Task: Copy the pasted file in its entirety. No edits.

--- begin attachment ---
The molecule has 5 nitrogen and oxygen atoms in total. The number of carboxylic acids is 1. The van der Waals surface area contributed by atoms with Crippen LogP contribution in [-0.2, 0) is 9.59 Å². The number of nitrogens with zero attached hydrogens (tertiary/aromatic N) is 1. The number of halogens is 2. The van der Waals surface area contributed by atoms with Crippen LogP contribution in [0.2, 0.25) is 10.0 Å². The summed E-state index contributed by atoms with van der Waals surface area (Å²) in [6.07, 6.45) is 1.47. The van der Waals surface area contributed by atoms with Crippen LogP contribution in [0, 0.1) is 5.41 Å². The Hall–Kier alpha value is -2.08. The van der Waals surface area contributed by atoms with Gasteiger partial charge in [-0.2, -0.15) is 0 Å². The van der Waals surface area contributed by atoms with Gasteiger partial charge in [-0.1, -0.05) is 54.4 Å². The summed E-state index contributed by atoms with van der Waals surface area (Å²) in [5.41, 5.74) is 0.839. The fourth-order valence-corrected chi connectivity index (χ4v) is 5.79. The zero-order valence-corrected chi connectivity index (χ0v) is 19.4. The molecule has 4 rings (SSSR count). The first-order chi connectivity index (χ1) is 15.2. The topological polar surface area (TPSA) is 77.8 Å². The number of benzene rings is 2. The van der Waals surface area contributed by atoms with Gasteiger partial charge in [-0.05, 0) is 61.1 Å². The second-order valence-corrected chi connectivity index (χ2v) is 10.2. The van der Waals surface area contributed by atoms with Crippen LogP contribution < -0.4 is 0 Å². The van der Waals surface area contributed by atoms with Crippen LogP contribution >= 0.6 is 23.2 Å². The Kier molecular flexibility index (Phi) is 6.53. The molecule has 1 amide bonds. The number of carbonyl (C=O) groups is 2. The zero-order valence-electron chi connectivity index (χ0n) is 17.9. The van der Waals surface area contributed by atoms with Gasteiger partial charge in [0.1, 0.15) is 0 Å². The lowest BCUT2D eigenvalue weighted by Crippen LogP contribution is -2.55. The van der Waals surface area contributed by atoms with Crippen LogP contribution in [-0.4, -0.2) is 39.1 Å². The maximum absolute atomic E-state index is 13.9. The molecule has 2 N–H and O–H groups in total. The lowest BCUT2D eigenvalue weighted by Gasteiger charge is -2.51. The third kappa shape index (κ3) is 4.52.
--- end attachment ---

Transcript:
The molecule has 5 nitrogen and oxygen atoms in total. The number of carboxylic acids is 1. The van der Waals surface area contributed by atoms with Crippen LogP contribution in [-0.2, 0) is 9.59 Å². The number of nitrogens with zero attached hydrogens (tertiary/aromatic N) is 1. The number of halogens is 2. The van der Waals surface area contributed by atoms with Crippen LogP contribution in [0.2, 0.25) is 10.0 Å². The summed E-state index contributed by atoms with van der Waals surface area (Å²) in [6.07, 6.45) is 1.47. The van der Waals surface area contributed by atoms with Crippen LogP contribution in [0, 0.1) is 5.41 Å². The Hall–Kier alpha value is -2.08. The van der Waals surface area contributed by atoms with Gasteiger partial charge in [-0.2, -0.15) is 0 Å². The van der Waals surface area contributed by atoms with Gasteiger partial charge in [-0.1, -0.05) is 54.4 Å². The summed E-state index contributed by atoms with van der Waals surface area (Å²) in [5.41, 5.74) is 0.839. The fourth-order valence-corrected chi connectivity index (χ4v) is 5.79. The zero-order valence-corrected chi connectivity index (χ0v) is 19.4. The molecule has 4 rings (SSSR count). The first-order chi connectivity index (χ1) is 15.2. The topological polar surface area (TPSA) is 77.8 Å². The number of benzene rings is 2. The van der Waals surface area contributed by atoms with Gasteiger partial charge in [-0.05, 0) is 61.1 Å². The second-order valence-corrected chi connectivity index (χ2v) is 10.2. The van der Waals surface area contributed by atoms with Crippen LogP contribution < -0.4 is 0 Å². The van der Waals surface area contributed by atoms with Crippen LogP contribution >= 0.6 is 23.2 Å². The Kier molecular flexibility index (Phi) is 6.53. The molecule has 1 amide bonds. The number of carbonyl (C=O) groups is 2. The zero-order valence-electron chi connectivity index (χ0n) is 17.9. The van der Waals surface area contributed by atoms with Gasteiger partial charge in [0.1, 0.15) is 0 Å². The lowest BCUT2D eigenvalue weighted by Crippen LogP contribution is -2.55. The van der Waals surface area contributed by atoms with Crippen LogP contribution in [-0.4, -0.2) is 39.1 Å². The maximum absolute atomic E-state index is 13.9. The molecule has 2 N–H and O–H groups in total. The lowest BCUT2D eigenvalue weighted by Gasteiger charge is -2.51. The third kappa shape index (κ3) is 4.52.